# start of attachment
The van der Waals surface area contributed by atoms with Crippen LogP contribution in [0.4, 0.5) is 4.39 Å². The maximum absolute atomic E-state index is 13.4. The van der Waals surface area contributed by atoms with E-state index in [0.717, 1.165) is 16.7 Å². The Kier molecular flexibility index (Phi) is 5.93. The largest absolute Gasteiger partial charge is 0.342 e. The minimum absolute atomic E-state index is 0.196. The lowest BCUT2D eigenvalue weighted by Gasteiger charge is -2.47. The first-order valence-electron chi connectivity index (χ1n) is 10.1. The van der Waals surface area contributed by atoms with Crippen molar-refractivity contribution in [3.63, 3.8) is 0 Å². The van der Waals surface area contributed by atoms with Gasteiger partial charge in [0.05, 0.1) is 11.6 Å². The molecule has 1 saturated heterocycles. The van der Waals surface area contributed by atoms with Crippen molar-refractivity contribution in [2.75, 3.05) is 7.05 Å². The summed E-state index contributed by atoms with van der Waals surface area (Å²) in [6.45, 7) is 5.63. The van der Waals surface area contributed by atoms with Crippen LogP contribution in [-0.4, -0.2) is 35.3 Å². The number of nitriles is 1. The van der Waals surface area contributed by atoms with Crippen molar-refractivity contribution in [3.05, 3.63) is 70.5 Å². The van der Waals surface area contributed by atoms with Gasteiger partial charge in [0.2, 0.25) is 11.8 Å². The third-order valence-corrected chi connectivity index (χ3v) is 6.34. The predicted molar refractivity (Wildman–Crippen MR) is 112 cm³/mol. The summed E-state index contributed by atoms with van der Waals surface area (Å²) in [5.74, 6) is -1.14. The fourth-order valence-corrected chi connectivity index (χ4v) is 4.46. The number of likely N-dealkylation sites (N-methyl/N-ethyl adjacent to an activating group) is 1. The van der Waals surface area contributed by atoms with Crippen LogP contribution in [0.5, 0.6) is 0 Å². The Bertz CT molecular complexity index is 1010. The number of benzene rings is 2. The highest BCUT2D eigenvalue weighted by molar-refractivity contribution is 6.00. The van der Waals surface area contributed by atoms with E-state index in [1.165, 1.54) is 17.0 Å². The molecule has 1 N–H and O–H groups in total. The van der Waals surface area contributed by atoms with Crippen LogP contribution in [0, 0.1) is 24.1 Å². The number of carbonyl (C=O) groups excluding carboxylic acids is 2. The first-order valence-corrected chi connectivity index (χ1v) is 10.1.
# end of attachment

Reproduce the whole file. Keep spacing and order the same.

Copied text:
The van der Waals surface area contributed by atoms with Crippen LogP contribution in [0.4, 0.5) is 4.39 Å². The maximum absolute atomic E-state index is 13.4. The van der Waals surface area contributed by atoms with E-state index in [0.717, 1.165) is 16.7 Å². The Kier molecular flexibility index (Phi) is 5.93. The largest absolute Gasteiger partial charge is 0.342 e. The minimum absolute atomic E-state index is 0.196. The lowest BCUT2D eigenvalue weighted by Gasteiger charge is -2.47. The first-order valence-electron chi connectivity index (χ1n) is 10.1. The van der Waals surface area contributed by atoms with Crippen molar-refractivity contribution in [3.63, 3.8) is 0 Å². The van der Waals surface area contributed by atoms with Gasteiger partial charge in [0.05, 0.1) is 11.6 Å². The molecule has 1 saturated heterocycles. The van der Waals surface area contributed by atoms with Crippen molar-refractivity contribution in [2.75, 3.05) is 7.05 Å². The summed E-state index contributed by atoms with van der Waals surface area (Å²) in [6.45, 7) is 5.63. The van der Waals surface area contributed by atoms with Crippen LogP contribution in [-0.4, -0.2) is 35.3 Å². The number of nitriles is 1. The van der Waals surface area contributed by atoms with Crippen molar-refractivity contribution in [3.05, 3.63) is 70.5 Å². The van der Waals surface area contributed by atoms with Gasteiger partial charge in [0.2, 0.25) is 11.8 Å². The third-order valence-corrected chi connectivity index (χ3v) is 6.34. The predicted molar refractivity (Wildman–Crippen MR) is 112 cm³/mol. The summed E-state index contributed by atoms with van der Waals surface area (Å²) in [5.74, 6) is -1.14. The fourth-order valence-corrected chi connectivity index (χ4v) is 4.46. The number of likely N-dealkylation sites (N-methyl/N-ethyl adjacent to an activating group) is 1. The van der Waals surface area contributed by atoms with Crippen LogP contribution in [0.5, 0.6) is 0 Å². The Bertz CT molecular complexity index is 1010. The number of benzene rings is 2. The highest BCUT2D eigenvalue weighted by molar-refractivity contribution is 6.00. The van der Waals surface area contributed by atoms with E-state index in [1.165, 1.54) is 17.0 Å². The molecule has 1 N–H and O–H groups in total. The van der Waals surface area contributed by atoms with Crippen LogP contribution in [0, 0.1) is 24.1 Å². The number of carbonyl (C=O) groups excluding carboxylic acids is 2. The first-order valence-corrected chi connectivity index (χ1v) is 10.1.